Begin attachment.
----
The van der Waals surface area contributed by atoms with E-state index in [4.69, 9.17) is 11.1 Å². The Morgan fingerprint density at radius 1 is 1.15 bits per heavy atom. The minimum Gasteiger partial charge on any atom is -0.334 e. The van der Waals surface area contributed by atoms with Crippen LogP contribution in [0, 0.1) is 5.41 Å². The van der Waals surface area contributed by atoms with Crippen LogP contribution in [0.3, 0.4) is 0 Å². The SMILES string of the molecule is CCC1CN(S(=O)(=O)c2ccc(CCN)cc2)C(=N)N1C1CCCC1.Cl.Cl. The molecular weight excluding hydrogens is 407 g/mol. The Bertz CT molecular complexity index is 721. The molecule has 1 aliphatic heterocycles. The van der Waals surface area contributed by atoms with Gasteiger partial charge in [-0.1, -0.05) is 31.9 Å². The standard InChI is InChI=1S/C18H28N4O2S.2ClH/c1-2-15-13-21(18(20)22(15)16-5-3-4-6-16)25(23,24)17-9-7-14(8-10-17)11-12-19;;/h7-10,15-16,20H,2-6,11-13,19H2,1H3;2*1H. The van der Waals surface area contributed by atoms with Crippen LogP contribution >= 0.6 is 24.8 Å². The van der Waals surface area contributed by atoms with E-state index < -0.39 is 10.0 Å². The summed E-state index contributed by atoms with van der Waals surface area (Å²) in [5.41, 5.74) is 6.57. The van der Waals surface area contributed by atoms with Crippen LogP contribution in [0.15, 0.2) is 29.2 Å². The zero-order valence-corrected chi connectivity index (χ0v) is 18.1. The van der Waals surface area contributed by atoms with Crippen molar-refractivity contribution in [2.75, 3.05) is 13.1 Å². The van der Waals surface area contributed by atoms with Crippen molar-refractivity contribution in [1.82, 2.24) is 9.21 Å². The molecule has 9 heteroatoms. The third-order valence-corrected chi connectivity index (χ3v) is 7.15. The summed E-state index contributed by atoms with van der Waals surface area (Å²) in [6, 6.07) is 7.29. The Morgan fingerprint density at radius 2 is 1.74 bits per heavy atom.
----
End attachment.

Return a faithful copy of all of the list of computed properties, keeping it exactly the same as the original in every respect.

The van der Waals surface area contributed by atoms with E-state index in [4.69, 9.17) is 11.1 Å². The Morgan fingerprint density at radius 1 is 1.15 bits per heavy atom. The minimum Gasteiger partial charge on any atom is -0.334 e. The van der Waals surface area contributed by atoms with Crippen LogP contribution in [0, 0.1) is 5.41 Å². The van der Waals surface area contributed by atoms with Crippen LogP contribution in [0.3, 0.4) is 0 Å². The SMILES string of the molecule is CCC1CN(S(=O)(=O)c2ccc(CCN)cc2)C(=N)N1C1CCCC1.Cl.Cl. The molecular weight excluding hydrogens is 407 g/mol. The Bertz CT molecular complexity index is 721. The molecule has 1 aliphatic heterocycles. The van der Waals surface area contributed by atoms with Gasteiger partial charge in [-0.1, -0.05) is 31.9 Å². The standard InChI is InChI=1S/C18H28N4O2S.2ClH/c1-2-15-13-21(18(20)22(15)16-5-3-4-6-16)25(23,24)17-9-7-14(8-10-17)11-12-19;;/h7-10,15-16,20H,2-6,11-13,19H2,1H3;2*1H. The van der Waals surface area contributed by atoms with Crippen LogP contribution >= 0.6 is 24.8 Å². The van der Waals surface area contributed by atoms with E-state index < -0.39 is 10.0 Å². The summed E-state index contributed by atoms with van der Waals surface area (Å²) in [5.41, 5.74) is 6.57. The van der Waals surface area contributed by atoms with Crippen LogP contribution in [0.15, 0.2) is 29.2 Å². The zero-order valence-corrected chi connectivity index (χ0v) is 18.1. The van der Waals surface area contributed by atoms with Crippen molar-refractivity contribution in [2.75, 3.05) is 13.1 Å². The van der Waals surface area contributed by atoms with Crippen molar-refractivity contribution in [1.82, 2.24) is 9.21 Å². The molecule has 9 heteroatoms. The third-order valence-corrected chi connectivity index (χ3v) is 7.15. The summed E-state index contributed by atoms with van der Waals surface area (Å²) in [6, 6.07) is 7.29. The Morgan fingerprint density at radius 2 is 1.74 bits per heavy atom.